Four Texas cities declined from 2008 to 2009 in federal rankings of cities with the most energy-efficient commercial buildings earning the Environmental Protection Agency’s Energy Star label.
The four – Houston, Dallas-Fort Worth, Austin and San Antonio – all appeared on the EPA’s initial annual ranking of the 25 cities with the most commercial buildings receiving the Energy Star in 2008. That list was released last March.
On Tuesday, the EPA issued its city rankings for Energy Star designations of commercial buildings in 2009. Houston, Dallas-Fort Worth and Austin all were lower on the new list than they were on the 2008 list. San Antonio was not among the 25 cities on the 2009 list.
Houston had the sixth-largest number of commercial buildings getting the Energy Star in 2009. It was No. 3 on the 2008 list.
Dallas-Fort Worth was No. 8 in 2009 and No. 5 in 2008.
Austin fell to No. 18 in 2009 from No. 13 in 2008.
San Antonio, not on the 2009 list, was No. 16 in 2008.
Releasing the 2009 list, the EPA touted energy-efficient buildings’ ability to save money and linked the program to climate change that scientists attribute to carbon dioxide emissions from energy production using fossil fuels:
“Communities from Los Angeles [No. 1 on the 2009 list] to Louisville [No. 25] are reducing greenhouse gases and cutting energy bills,” Gina McCarthy, assistant administrator for EPA’s Office of Air and Radiation, said in an announcement, which added:
Energy use in commercial buildings accounts for 17 percent of U.S. greenhouse gas emissions at a cost of over $100 billion per year. EPA awards the Energy Star to commercial buildings that perform in the top 25 percent of buildings nationwide compared to similar buildings. Thirteen types of buildings can earn the Energy Star, including schools, hospitals, office buildings, retail stores and supermarkets.
Houston had 133 buildings with floorspace totaling 64 million square that earned the Energy Star in 2009, compared to 145 buildings with 58.3 million square feet in 2008.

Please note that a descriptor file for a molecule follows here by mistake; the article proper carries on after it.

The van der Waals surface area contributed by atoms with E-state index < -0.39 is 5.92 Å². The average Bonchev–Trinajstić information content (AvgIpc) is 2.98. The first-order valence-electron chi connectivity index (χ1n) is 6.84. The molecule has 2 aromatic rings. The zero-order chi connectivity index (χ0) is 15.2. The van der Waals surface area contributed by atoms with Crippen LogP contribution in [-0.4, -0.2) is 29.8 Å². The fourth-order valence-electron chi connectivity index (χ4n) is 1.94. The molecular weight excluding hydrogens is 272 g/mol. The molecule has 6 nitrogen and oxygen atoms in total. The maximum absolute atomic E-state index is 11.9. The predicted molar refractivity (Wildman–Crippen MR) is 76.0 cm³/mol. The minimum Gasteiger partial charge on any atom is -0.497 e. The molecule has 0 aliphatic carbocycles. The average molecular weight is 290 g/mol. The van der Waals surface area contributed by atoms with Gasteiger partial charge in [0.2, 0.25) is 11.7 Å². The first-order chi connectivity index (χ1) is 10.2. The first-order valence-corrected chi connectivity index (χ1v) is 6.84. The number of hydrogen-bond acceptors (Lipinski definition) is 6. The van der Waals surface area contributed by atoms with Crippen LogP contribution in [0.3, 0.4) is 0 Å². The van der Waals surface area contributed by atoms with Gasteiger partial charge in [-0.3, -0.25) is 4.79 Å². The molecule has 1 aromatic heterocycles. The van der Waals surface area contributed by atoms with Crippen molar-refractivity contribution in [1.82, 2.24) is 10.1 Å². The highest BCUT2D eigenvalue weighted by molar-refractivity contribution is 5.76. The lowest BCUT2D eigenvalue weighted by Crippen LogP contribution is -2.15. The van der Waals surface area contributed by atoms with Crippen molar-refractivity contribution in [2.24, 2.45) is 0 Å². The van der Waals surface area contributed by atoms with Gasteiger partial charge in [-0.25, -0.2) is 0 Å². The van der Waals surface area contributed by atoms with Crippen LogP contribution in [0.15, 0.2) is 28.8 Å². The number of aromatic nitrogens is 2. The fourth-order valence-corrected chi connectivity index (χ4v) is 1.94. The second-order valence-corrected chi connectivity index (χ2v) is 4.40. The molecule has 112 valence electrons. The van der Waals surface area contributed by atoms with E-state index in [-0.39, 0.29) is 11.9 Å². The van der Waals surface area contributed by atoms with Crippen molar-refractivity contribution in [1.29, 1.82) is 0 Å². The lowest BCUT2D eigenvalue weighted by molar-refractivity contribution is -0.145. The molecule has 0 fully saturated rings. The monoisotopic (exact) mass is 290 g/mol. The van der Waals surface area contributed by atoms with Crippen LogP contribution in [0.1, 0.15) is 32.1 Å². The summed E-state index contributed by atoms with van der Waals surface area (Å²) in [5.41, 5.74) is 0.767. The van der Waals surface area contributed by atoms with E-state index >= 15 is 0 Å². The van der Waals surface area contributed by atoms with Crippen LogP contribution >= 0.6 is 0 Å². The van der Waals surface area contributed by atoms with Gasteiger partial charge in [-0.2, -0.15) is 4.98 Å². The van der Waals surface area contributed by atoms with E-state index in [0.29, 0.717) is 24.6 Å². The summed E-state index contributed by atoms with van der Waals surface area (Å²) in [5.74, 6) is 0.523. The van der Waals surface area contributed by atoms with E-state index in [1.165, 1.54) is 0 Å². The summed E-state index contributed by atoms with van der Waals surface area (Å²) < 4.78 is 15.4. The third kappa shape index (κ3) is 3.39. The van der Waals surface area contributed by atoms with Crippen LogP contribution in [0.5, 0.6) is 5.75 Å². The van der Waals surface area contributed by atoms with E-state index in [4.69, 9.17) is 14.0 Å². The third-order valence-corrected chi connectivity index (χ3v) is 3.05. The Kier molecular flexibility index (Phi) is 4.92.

Dallas-Fort Worth had 113 Energy Star buildings in 2009 with 33.1 million square feet, compared to 126 buildings with 32.4 million square feet in 2008.
Austin’s 55 Energy Star buildings with 8 million square feet in 2009, compared to 77 buildings with 10.9 million square feet in 2008.
Jane Baxter Lynn, executive director of the Central Texas-Balcones Chapter of the U.S. Green Building Council, had no comment on the changing Energy Star rankings, but said the chapter’s 55-county region continues to see growing interest in energy-efficient construction. The region includes Austin and San Antonio.
“It is almost getting to the point where it’s not an option,” she told Texas Climate News. “It’s just something that makes sense. It has definitely gone mainstream.”
The number of projects certified in Central Texas under the council’s LEED (Leadership in Energy and Environmental Design) program has increased significantly in recent years, she added.
The EPA noted that Los Angeles was the No. 1 city in both the 2009 and 2008 rankings, and that Lakeland, Fla., and New York City had joined the top 10 cities on the 2009 list. Lakeland, located about midway between Orlando and Tampa-St. Petersburg, was in seventh place on the 2009 list but did not appear among the top 25 cities in 2008’s ranking.
– Bill Dawson